The Financial Stability Board (FSB) is calling for a global approach to the regulation of multifunction crypto firms, or MCIs. According to the FSB, these MCIs are critical to the cryptocurrency ecosystem but their business models have vulnerabilities and risks that may negatively impact global financial stability.
In a report published on Tuesday, the FSB highlighted the risks and vulnerabilities associated with MCIs. These firms combine a broad range of crypto-asset services, products, and functions, much like traditional finance platforms. However, unlike traditional finance platforms, these MCIs do not typically have the same restrictions in place to prevent conflicts of interest and promote market integrity, investor protection, and financial stability.
The FSB pointed out that vulnerabilities in crypto, such as leverage, liquidity mismatch, and technology, are not dissimilar to those in traditional finance. However, the combination of these functions within MCIs only works to exacerbate the potential vulnerabilities. Examples of combined functions at MCIs include proprietary trading, market making, and lending and borrowing, and the FSB cited the collapse of crypto-friendly banks this year as an indicator of how growing interconnectedness could pose risks.
The FSB also warned that allowing crypto firms to combine different activities as is with MCIs risks vulnerabilities that can have a negative impact on the global financial system. As a result, the organization recommends a global approach to regulatory enforcement across the crypto-asset markets.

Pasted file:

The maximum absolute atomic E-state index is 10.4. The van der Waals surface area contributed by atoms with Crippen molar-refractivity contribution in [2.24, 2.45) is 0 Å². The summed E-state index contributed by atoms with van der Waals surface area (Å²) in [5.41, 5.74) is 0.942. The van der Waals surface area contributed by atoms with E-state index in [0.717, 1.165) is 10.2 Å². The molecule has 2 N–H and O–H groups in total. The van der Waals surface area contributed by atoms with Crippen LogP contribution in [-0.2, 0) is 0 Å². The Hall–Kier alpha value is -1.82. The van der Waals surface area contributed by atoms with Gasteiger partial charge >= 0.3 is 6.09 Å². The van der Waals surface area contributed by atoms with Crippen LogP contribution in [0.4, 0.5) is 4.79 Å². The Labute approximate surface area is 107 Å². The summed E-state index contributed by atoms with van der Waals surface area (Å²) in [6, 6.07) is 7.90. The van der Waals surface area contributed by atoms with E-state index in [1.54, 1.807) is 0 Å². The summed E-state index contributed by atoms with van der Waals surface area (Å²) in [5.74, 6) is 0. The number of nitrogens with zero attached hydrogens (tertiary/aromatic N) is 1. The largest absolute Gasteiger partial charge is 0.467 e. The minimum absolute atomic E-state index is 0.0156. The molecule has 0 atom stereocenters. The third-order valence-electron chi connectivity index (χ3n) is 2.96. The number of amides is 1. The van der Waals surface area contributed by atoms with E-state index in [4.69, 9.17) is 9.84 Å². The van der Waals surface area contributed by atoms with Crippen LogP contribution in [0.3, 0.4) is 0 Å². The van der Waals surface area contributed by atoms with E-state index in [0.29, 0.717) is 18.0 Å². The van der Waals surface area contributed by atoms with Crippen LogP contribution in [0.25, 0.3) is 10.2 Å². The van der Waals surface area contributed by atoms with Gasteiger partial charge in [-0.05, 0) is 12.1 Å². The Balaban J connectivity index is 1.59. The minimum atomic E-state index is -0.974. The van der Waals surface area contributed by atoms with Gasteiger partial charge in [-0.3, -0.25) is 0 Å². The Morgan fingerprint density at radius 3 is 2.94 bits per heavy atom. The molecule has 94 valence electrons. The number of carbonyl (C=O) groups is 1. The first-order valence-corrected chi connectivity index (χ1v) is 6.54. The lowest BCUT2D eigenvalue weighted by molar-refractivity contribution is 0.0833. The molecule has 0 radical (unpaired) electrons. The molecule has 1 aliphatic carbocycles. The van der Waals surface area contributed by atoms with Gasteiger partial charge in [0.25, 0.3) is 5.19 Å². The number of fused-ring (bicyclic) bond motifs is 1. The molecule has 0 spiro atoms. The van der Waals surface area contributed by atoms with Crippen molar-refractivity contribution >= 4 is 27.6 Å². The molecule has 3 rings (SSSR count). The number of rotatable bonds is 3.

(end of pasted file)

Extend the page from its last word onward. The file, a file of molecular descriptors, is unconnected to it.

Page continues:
This call for global regulation of MCIs follows the FSB’s February 2023 report on the risks of decentralized finance (DeFi) on financial stability. Additionally, the FSB released a global regulatory framework for crypto, which was endorsed by the G20 in September of this year.
The concerns and issues highlighted in the latest report are timely, especially in light of recent regulatory actions in the crypto space. For instance, crypto exchange Binance agreed to a historic $4.3 billion penalty as a settlement with US authorities, with its founder and then CEO stepping down.
Overall, the FSB’s call for global cooperation on the regulation of multifunction crypto firms reflects a growing recognition of the need for a coordinated approach to address the risks and vulnerabilities in the crypto-asset markets. It underscores the importance of international collaboration in ensuring the stability and integrity of the global financial system in the face of evolving challenges posed by the crypto ecosystem.